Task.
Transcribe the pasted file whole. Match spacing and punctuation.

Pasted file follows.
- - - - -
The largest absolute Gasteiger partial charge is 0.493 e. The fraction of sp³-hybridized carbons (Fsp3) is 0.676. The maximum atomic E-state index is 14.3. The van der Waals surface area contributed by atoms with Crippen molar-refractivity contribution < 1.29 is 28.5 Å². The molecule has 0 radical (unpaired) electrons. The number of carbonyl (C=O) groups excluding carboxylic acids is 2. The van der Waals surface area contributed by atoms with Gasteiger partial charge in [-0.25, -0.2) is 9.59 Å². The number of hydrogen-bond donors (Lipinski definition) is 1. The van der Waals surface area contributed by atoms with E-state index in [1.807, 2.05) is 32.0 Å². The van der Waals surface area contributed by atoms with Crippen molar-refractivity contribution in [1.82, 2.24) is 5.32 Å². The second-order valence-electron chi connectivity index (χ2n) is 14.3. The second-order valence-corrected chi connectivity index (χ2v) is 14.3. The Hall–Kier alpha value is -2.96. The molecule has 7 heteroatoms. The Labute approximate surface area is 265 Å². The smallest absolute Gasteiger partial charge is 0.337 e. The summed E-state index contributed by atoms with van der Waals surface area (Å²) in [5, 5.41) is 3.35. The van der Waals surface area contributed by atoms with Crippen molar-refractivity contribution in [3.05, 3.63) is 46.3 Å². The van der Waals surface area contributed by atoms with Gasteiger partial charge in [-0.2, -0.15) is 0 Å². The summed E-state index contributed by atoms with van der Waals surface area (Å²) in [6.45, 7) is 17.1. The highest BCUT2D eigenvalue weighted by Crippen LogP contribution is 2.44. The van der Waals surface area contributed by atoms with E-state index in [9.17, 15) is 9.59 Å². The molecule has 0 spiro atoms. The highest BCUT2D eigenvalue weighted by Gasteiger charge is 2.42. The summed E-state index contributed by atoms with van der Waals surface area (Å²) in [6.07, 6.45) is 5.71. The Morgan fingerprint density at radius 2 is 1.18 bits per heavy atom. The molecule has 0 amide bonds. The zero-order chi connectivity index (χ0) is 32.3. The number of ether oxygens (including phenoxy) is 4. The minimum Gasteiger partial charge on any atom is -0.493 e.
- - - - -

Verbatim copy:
The largest absolute Gasteiger partial charge is 0.493 e. The fraction of sp³-hybridized carbons (Fsp3) is 0.676. The maximum atomic E-state index is 14.3. The van der Waals surface area contributed by atoms with Crippen molar-refractivity contribution < 1.29 is 28.5 Å². The molecule has 0 radical (unpaired) electrons. The number of carbonyl (C=O) groups excluding carboxylic acids is 2. The van der Waals surface area contributed by atoms with Gasteiger partial charge in [-0.25, -0.2) is 9.59 Å². The number of hydrogen-bond donors (Lipinski definition) is 1. The van der Waals surface area contributed by atoms with E-state index in [1.807, 2.05) is 32.0 Å². The van der Waals surface area contributed by atoms with Crippen molar-refractivity contribution in [1.82, 2.24) is 5.32 Å². The second-order valence-electron chi connectivity index (χ2n) is 14.3. The second-order valence-corrected chi connectivity index (χ2v) is 14.3. The Hall–Kier alpha value is -2.96. The molecule has 7 heteroatoms. The Labute approximate surface area is 265 Å². The smallest absolute Gasteiger partial charge is 0.337 e. The summed E-state index contributed by atoms with van der Waals surface area (Å²) in [5, 5.41) is 3.35. The van der Waals surface area contributed by atoms with Crippen molar-refractivity contribution in [3.05, 3.63) is 46.3 Å². The van der Waals surface area contributed by atoms with Gasteiger partial charge in [-0.2, -0.15) is 0 Å². The summed E-state index contributed by atoms with van der Waals surface area (Å²) in [6.45, 7) is 17.1. The highest BCUT2D eigenvalue weighted by Crippen LogP contribution is 2.44. The van der Waals surface area contributed by atoms with E-state index in [9.17, 15) is 9.59 Å². The molecule has 0 spiro atoms. The highest BCUT2D eigenvalue weighted by Gasteiger charge is 2.42. The summed E-state index contributed by atoms with van der Waals surface area (Å²) in [6.07, 6.45) is 5.71. The Morgan fingerprint density at radius 2 is 1.18 bits per heavy atom. The molecule has 0 amide bonds. The zero-order chi connectivity index (χ0) is 32.3. The number of ether oxygens (including phenoxy) is 4. The minimum Gasteiger partial charge on any atom is -0.493 e.